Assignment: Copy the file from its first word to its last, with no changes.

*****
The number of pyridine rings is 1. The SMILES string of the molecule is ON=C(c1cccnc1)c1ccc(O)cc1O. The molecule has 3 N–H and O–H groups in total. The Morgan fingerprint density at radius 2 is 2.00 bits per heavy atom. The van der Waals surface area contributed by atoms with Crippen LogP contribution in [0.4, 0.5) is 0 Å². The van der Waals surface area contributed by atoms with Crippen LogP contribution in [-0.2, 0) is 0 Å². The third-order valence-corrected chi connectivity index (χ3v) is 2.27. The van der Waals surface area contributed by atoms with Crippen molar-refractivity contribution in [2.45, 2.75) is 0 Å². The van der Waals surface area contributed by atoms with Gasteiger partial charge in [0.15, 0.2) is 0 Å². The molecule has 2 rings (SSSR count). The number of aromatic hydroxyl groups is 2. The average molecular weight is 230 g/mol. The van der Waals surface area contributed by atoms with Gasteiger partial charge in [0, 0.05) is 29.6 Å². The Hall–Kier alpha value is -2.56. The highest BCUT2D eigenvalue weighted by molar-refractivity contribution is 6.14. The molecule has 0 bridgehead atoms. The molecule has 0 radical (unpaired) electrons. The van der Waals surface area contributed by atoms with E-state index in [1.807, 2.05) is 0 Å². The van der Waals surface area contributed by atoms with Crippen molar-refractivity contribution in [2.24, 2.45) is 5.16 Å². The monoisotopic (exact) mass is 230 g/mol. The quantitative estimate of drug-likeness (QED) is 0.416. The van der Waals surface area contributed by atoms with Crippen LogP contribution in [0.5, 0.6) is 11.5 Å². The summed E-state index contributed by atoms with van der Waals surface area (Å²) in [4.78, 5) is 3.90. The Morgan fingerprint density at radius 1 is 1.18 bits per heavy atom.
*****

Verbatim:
The number of pyridine rings is 1. The SMILES string of the molecule is ON=C(c1cccnc1)c1ccc(O)cc1O. The molecule has 3 N–H and O–H groups in total. The Morgan fingerprint density at radius 2 is 2.00 bits per heavy atom. The van der Waals surface area contributed by atoms with Crippen LogP contribution in [0.4, 0.5) is 0 Å². The van der Waals surface area contributed by atoms with Crippen LogP contribution in [-0.2, 0) is 0 Å². The third-order valence-corrected chi connectivity index (χ3v) is 2.27. The van der Waals surface area contributed by atoms with Crippen molar-refractivity contribution in [2.45, 2.75) is 0 Å². The van der Waals surface area contributed by atoms with Gasteiger partial charge in [0.15, 0.2) is 0 Å². The molecule has 2 rings (SSSR count). The number of aromatic hydroxyl groups is 2. The average molecular weight is 230 g/mol. The van der Waals surface area contributed by atoms with Gasteiger partial charge in [0, 0.05) is 29.6 Å². The Hall–Kier alpha value is -2.56. The highest BCUT2D eigenvalue weighted by molar-refractivity contribution is 6.14. The molecule has 0 bridgehead atoms. The molecule has 0 radical (unpaired) electrons. The van der Waals surface area contributed by atoms with E-state index in [1.807, 2.05) is 0 Å². The van der Waals surface area contributed by atoms with Crippen molar-refractivity contribution in [2.24, 2.45) is 5.16 Å². The monoisotopic (exact) mass is 230 g/mol. The quantitative estimate of drug-likeness (QED) is 0.416. The van der Waals surface area contributed by atoms with Crippen LogP contribution in [0.5, 0.6) is 11.5 Å². The summed E-state index contributed by atoms with van der Waals surface area (Å²) in [4.78, 5) is 3.90. The Morgan fingerprint density at radius 1 is 1.18 bits per heavy atom.